Writer, producer and director Pedro Almodóvar is arguably the most well-known and well-regarded Spanish filmmaker in the country’s colourful history. With eighteen feature films under his belt, and another currently in post-production, Almodovar has gone from strength to strength in his 30-odd year career, creating films that not only entertain, but also educate and captivate. Continue reading “Six Of The Best: Pedro Almodóvar”
To mark the release of Pedro Almodóvar’s eighteenth feature film The Skin I Live In on August 26, I’ll be watching and reviewing one of his films per week in the hope of examining the acclaimed Spanish filmmakers extraordinary vision and knack for storytelling through his resonant filmography.
This week: Pepi, Luci, Bom And Other Girls Like Mom
Pepi, Luci, Bom And Other Girls Like Mom was Almodóvar’s first feature-length film, and it follows the adventures of the three titular characters: Pepi (Carmen Maura), who wants revenge from the corrupt policeman who raped her; Luci (Eva Siva), a mousy, masochistic housewife; and Bom (Olvido Gara), a lesbian punk rock musician.
If Almodóvar’s aim was to distress his viewers, then he has done so admirably – in fact, most of the narrative is spurred on by Almodóvar’s insistence on transposing the taboo-ridden society by using various shock schemes, such as Pepi’s rape, Luci’s uncomfortable obsession with a 16-year-old punk rocker, and an abrupt “golden shower” scene. However, the sections in between feel out of place and all too dull in comparison, betraying the fact that the director was at the start of his career, and had a lot to learn in terms of seamlessly blending the exploration of illicit subjects with a cohesive and enchanting story.
The instinctive and visionary style we’ve come to expect from Almodóvar is present, but in an altogether limited and immature capacity. Almodóvar basks the film in rich, buoyant colours, and uses them to symbolise and accentuate sanctioned themes such as homosexuality, the sexual and moral freedom of women, and the liberation of society. However, with a limited budget and a sense of naivety, the mix of harsh reality and subversive humour doesn’t work on the palatable level he achieves today.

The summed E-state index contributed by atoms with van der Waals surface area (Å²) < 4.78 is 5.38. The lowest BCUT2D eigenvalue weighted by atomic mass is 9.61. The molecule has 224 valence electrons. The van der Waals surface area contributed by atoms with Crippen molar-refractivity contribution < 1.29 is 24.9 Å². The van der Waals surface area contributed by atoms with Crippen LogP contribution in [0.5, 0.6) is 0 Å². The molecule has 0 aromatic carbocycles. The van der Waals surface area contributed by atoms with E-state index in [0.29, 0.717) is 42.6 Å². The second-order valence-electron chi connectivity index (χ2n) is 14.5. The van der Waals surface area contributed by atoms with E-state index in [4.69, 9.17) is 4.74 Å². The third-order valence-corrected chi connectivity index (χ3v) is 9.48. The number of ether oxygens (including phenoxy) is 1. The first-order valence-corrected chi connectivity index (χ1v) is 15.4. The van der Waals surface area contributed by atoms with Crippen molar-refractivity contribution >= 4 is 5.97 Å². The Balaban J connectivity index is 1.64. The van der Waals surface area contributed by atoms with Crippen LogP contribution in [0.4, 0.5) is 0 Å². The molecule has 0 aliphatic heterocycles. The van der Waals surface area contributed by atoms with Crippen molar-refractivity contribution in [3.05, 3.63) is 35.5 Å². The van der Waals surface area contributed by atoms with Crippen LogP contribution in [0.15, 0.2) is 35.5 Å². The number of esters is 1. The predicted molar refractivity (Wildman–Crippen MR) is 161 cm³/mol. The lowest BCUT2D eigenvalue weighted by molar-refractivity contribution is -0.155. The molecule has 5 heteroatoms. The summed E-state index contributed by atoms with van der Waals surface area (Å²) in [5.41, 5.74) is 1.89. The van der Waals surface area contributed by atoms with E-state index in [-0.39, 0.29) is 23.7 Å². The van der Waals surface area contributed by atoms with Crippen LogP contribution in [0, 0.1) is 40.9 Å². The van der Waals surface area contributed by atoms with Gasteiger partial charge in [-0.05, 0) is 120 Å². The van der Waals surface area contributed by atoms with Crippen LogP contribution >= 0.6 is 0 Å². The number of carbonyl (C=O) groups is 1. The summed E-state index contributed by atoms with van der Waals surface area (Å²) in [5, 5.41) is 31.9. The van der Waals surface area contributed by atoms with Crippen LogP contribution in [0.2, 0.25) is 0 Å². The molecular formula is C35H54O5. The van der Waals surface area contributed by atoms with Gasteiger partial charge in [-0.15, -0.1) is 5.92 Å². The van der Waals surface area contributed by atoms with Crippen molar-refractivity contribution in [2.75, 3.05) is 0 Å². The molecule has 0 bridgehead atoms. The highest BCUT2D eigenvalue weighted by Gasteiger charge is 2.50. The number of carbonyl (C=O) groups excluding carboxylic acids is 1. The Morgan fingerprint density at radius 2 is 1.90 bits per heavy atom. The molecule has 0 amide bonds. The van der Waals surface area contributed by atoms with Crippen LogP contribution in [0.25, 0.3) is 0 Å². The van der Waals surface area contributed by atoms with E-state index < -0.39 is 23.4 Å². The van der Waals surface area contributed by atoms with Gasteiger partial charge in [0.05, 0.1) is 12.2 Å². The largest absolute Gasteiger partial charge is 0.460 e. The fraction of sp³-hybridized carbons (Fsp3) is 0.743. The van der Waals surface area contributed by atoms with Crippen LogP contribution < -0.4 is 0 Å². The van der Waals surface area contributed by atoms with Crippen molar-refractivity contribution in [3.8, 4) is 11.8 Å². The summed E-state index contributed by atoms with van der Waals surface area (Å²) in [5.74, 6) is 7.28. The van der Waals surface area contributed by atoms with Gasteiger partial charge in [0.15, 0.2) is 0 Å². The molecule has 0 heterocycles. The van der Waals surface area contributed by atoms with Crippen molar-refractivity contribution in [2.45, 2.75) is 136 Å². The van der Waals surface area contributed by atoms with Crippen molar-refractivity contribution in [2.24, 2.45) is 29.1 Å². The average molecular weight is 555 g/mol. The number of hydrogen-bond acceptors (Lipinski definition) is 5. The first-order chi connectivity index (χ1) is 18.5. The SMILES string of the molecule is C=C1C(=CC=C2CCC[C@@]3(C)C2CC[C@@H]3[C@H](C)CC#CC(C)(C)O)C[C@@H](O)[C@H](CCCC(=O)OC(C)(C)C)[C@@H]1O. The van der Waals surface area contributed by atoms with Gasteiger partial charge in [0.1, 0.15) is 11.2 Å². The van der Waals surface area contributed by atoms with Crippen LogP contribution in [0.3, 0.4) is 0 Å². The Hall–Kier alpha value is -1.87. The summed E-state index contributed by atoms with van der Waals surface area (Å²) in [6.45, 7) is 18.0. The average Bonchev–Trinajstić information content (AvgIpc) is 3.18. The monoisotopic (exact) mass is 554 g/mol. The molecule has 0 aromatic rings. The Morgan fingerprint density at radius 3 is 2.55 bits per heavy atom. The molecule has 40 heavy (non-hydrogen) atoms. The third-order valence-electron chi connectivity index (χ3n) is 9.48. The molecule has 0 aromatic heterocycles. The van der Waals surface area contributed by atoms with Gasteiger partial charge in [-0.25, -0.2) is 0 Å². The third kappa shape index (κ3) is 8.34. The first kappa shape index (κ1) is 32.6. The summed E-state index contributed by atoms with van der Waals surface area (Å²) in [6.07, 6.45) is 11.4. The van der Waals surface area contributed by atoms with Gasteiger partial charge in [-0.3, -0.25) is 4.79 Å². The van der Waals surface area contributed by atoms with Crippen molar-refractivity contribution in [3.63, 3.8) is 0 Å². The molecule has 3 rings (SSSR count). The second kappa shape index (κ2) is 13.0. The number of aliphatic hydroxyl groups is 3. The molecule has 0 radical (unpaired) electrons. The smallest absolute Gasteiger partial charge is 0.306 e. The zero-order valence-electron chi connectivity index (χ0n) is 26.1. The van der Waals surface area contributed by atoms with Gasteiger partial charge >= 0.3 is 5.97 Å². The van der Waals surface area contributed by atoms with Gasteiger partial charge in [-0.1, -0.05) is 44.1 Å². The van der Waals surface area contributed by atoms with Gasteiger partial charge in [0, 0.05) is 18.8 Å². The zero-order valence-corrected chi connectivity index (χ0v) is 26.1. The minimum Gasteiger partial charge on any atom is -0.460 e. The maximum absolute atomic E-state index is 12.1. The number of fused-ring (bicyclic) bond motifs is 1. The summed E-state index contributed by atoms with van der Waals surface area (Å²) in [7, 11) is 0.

In terms of acting, Maura – who plays boundlessly energetic Pepi – is the only of the three central actresses that stands out. Maura’s role, which admirably personifies the film’s shock-value spirit, is that of an innocent, naive girl who, after a loutish policeman rapes her and steals her virginity, suddenly becomes a frightening, forceful woman hellbent on revenge.
Siva and Gara, who play Luci and Bom, were both respectable enough, developing their individual characters’ personalities in a believable way as they experienced set-backs and glorified highs. Nevertheless, both were portrayed in contradictory ways by Almodóvar – something that doesn’t sit pretty with the overall intention of the film and character arcs. The male characters of the film are tentatively kept in the background and painted in a bad light, further emphasising Almodóvar’s desire to show that women are much stronger than men.
While it may not be as robust as Almodóvar’s recent films, Pepi, Luci, Bom And Other Girls Like Mom is certainly him through-and-through; albeit a more insecure and disconcerted version of the director we’ve come to regard so highly. Even so, the film perfectly managed to capture the spirit of the times – above all the sense of cultural and sexual freedom – when Spain was finding its voice again after years of being silenced by dictator Francisco Franco.
Next week: Labyrinth Of Passion